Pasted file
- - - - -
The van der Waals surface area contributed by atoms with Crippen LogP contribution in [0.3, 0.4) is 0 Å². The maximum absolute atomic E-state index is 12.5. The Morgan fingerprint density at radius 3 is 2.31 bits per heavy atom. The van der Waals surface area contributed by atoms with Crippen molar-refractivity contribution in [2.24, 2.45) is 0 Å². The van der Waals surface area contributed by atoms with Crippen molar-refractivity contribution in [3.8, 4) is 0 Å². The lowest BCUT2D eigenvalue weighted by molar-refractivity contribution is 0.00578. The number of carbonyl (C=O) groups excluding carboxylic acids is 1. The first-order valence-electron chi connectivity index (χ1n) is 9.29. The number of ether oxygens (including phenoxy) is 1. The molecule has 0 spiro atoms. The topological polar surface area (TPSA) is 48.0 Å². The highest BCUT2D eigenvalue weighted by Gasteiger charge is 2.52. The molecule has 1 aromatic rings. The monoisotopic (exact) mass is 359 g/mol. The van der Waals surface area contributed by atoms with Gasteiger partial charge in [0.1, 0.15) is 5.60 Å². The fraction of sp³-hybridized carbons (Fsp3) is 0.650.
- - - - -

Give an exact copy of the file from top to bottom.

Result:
The van der Waals surface area contributed by atoms with Crippen LogP contribution in [0.3, 0.4) is 0 Å². The maximum absolute atomic E-state index is 12.5. The Morgan fingerprint density at radius 3 is 2.31 bits per heavy atom. The van der Waals surface area contributed by atoms with Crippen molar-refractivity contribution in [2.24, 2.45) is 0 Å². The van der Waals surface area contributed by atoms with Crippen molar-refractivity contribution in [3.8, 4) is 0 Å². The lowest BCUT2D eigenvalue weighted by molar-refractivity contribution is 0.00578. The number of carbonyl (C=O) groups excluding carboxylic acids is 1. The first-order valence-electron chi connectivity index (χ1n) is 9.29. The number of ether oxygens (including phenoxy) is 1. The molecule has 0 spiro atoms. The topological polar surface area (TPSA) is 48.0 Å². The highest BCUT2D eigenvalue weighted by Gasteiger charge is 2.52. The molecule has 1 aromatic rings. The monoisotopic (exact) mass is 359 g/mol. The van der Waals surface area contributed by atoms with Gasteiger partial charge in [0.1, 0.15) is 5.60 Å². The fraction of sp³-hybridized carbons (Fsp3) is 0.650.